Robert Nowell meets weekly with a group of inmates at Kilby Correctional facility.
"It's amazing what happens to you when you go back out there and you're not prepared," says Nowell to the twenty inmates in the law library. This group, known as K.A.V.IC. (Kilby Alabama Volunteers in Corrections), are volunteers working on making their reentry to the free world a successful one.
One inmate and recovering crystal meth addict named David says, "I lost my wife, business, my home, everything i have on account of meth."
For the three recovering crystal meth addicts in the group, staying out of jail means staying clean. A scary proposition considering the best rehabilitation options they have are here in jail.
Another incarcerated recovering meth addict, James, says, "Only an addict can help another addict."
Without insurance or several thousand dollars, private rehabilitation clinics are out of reach. In the free world, new legislation is making it harder for people to buy the key ingredients for meth: ephedrine or psudoephedrine.
Alabama Bureau of Investigation agent, Tony Calderaro, says, "We've seen a reduction in the number of labs and commercial meth from other states."
However, ephedrine can be found in many shelf products; and for a crystal meth addict, finding it is no obstacle.
Serving time in the Lee County jail on meth charges, Rachel, says, "I didn't even like it, but I had to have it."
Easy access combined with an addiction unlike any ever seen before; trying to stop the meth epidemic from the supply end is like swimming upstream.
Captain Van Jackson of the Lee County Sheriff's Office says, "It has been one of the most challenging things we've encountered, primarily because it is so easy to produce and it's happening in homes, concealed by homeowners."
Even the most skilled officers know their efforts don't address the root of the problem.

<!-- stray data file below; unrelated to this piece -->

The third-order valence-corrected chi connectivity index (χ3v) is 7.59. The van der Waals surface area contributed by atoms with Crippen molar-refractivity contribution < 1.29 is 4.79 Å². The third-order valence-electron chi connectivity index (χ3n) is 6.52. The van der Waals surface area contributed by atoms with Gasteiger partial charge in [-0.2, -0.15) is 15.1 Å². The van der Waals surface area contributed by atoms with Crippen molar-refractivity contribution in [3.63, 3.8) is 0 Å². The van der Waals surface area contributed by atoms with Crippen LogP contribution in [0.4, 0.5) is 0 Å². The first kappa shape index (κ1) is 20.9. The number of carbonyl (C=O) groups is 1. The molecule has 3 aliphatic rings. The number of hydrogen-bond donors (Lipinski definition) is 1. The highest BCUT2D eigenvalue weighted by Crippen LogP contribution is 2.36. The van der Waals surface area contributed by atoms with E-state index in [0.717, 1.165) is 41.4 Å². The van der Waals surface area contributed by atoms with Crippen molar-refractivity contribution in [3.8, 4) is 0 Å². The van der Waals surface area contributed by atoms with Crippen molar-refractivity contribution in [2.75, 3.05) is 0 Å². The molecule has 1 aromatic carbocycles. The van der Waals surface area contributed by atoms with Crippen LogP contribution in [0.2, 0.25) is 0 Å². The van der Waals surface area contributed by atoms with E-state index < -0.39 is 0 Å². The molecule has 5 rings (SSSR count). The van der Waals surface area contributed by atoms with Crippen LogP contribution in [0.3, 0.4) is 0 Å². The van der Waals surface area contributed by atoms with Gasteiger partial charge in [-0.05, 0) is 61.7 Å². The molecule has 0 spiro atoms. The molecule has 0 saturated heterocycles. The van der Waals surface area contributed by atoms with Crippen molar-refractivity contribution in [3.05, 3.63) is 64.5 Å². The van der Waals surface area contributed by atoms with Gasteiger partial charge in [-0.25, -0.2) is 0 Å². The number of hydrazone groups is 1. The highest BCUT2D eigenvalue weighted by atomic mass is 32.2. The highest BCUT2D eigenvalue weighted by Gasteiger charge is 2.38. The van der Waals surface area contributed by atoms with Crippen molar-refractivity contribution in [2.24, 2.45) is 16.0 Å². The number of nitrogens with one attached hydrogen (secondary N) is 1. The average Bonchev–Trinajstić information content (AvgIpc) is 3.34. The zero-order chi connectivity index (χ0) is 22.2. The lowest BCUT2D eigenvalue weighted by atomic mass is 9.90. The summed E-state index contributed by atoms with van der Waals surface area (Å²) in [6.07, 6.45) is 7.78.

David says, "All drugs are addictive to a certain extent, but not like this. I had no idea. I've used drugs over the years and none of them have done me in like meth has."
Which brings us right back to square one. Anyone reckless enough to try crystal meth, even once, will most likely end up here.
Rachel proposes, "You do a line right now and it's going to take at the smallest two years from your life, if you're lucky enough to get better." Rachel adds, "People have sex with their cousins to get a free 8-ball. People leave their kids here and there and don't even remember that they have them with them."
Until the public steps forward and provides more resources, the only way they will be able to stay clear of meth is by sticking to the plans they make here behind bars and avoiding virtually all of their old friends and acquaintances.
It's an easy task in some respects.
David says, "Everyone I knew was doing it. Most of them are in jail or dead."
However, quitting is still a life choice made in the vice grip of an unforgiving addiction.
James adds, "Meth addiction is one of those drugs it's like having your hands on the wheel and just letting go. There's no telling what's going to happen. You're in direct danger."
Experts say the most effective treatment for meth abuse is behavior interventions. It's the same process used with the recovering addicts at Kilby. There are support groups throughout the state for people who've kicked the habit and are looking to stay clean. Sadly, however, more than 90% of meth addicts go back to using again.
Reporter: Theo Travers